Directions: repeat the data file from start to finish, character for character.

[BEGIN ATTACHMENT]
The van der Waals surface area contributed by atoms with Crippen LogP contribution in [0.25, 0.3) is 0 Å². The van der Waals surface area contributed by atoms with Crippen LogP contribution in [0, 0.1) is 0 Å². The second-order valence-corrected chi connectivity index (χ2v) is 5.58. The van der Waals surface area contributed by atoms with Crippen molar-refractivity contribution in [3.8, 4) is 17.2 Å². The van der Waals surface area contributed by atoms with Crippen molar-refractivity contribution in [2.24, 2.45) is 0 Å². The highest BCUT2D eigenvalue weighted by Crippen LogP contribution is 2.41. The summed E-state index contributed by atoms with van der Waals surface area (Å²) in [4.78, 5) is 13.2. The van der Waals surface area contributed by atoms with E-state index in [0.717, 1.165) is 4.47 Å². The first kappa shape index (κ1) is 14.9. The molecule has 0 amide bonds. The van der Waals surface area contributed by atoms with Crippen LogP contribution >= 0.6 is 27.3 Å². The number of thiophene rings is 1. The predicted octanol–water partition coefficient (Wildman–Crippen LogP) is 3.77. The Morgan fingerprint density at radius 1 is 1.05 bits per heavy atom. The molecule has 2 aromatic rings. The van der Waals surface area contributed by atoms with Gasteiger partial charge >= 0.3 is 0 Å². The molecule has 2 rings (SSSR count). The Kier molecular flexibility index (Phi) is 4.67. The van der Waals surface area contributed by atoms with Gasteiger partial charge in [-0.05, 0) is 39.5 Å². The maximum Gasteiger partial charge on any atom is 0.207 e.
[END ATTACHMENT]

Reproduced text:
The van der Waals surface area contributed by atoms with Crippen LogP contribution in [0.25, 0.3) is 0 Å². The van der Waals surface area contributed by atoms with Crippen LogP contribution in [0, 0.1) is 0 Å². The second-order valence-corrected chi connectivity index (χ2v) is 5.58. The van der Waals surface area contributed by atoms with Crippen molar-refractivity contribution in [3.8, 4) is 17.2 Å². The van der Waals surface area contributed by atoms with Crippen molar-refractivity contribution in [2.24, 2.45) is 0 Å². The highest BCUT2D eigenvalue weighted by Crippen LogP contribution is 2.41. The summed E-state index contributed by atoms with van der Waals surface area (Å²) in [4.78, 5) is 13.2. The van der Waals surface area contributed by atoms with E-state index in [0.717, 1.165) is 4.47 Å². The first kappa shape index (κ1) is 14.9. The molecule has 0 amide bonds. The van der Waals surface area contributed by atoms with Crippen LogP contribution >= 0.6 is 27.3 Å². The number of thiophene rings is 1. The predicted octanol–water partition coefficient (Wildman–Crippen LogP) is 3.77. The Morgan fingerprint density at radius 1 is 1.05 bits per heavy atom. The molecule has 2 aromatic rings. The van der Waals surface area contributed by atoms with Gasteiger partial charge >= 0.3 is 0 Å². The molecule has 2 rings (SSSR count). The Kier molecular flexibility index (Phi) is 4.67. The van der Waals surface area contributed by atoms with Gasteiger partial charge in [-0.05, 0) is 39.5 Å². The maximum Gasteiger partial charge on any atom is 0.207 e.